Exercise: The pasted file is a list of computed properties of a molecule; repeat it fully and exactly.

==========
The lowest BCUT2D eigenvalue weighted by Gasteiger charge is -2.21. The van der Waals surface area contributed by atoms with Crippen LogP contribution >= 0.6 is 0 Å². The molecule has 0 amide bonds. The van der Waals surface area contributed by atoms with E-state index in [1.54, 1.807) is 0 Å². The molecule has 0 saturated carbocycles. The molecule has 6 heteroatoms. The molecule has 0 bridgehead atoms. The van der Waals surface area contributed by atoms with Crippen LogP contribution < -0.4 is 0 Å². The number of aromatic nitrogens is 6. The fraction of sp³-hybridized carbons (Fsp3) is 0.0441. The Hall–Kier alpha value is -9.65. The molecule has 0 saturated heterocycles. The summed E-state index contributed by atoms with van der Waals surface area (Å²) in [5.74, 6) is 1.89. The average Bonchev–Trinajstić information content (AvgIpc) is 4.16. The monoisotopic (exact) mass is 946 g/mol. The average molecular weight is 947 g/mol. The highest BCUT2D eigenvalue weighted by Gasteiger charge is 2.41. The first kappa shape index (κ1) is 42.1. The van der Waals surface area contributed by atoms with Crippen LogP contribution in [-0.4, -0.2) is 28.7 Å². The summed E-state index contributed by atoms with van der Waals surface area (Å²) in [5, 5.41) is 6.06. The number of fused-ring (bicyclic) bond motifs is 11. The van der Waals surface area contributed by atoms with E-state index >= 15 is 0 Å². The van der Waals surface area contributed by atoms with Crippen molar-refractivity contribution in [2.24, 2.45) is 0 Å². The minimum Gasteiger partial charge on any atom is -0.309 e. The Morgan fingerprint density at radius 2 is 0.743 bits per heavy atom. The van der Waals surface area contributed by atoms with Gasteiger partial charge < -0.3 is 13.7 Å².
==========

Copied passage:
The lowest BCUT2D eigenvalue weighted by Gasteiger charge is -2.21. The van der Waals surface area contributed by atoms with Crippen LogP contribution >= 0.6 is 0 Å². The molecule has 0 amide bonds. The van der Waals surface area contributed by atoms with E-state index in [1.54, 1.807) is 0 Å². The molecule has 0 saturated carbocycles. The molecule has 6 heteroatoms. The molecule has 0 bridgehead atoms. The van der Waals surface area contributed by atoms with Crippen LogP contribution < -0.4 is 0 Å². The number of aromatic nitrogens is 6. The fraction of sp³-hybridized carbons (Fsp3) is 0.0441. The Hall–Kier alpha value is -9.65. The molecule has 0 saturated heterocycles. The summed E-state index contributed by atoms with van der Waals surface area (Å²) in [5.74, 6) is 1.89. The average Bonchev–Trinajstić information content (AvgIpc) is 4.16. The monoisotopic (exact) mass is 946 g/mol. The average molecular weight is 947 g/mol. The highest BCUT2D eigenvalue weighted by Gasteiger charge is 2.41. The first kappa shape index (κ1) is 42.1. The van der Waals surface area contributed by atoms with Crippen LogP contribution in [-0.4, -0.2) is 28.7 Å². The summed E-state index contributed by atoms with van der Waals surface area (Å²) in [5, 5.41) is 6.06. The number of fused-ring (bicyclic) bond motifs is 11. The van der Waals surface area contributed by atoms with E-state index >= 15 is 0 Å². The van der Waals surface area contributed by atoms with Crippen molar-refractivity contribution in [2.24, 2.45) is 0 Å². The minimum Gasteiger partial charge on any atom is -0.309 e. The Morgan fingerprint density at radius 2 is 0.743 bits per heavy atom. The van der Waals surface area contributed by atoms with Gasteiger partial charge < -0.3 is 13.7 Å².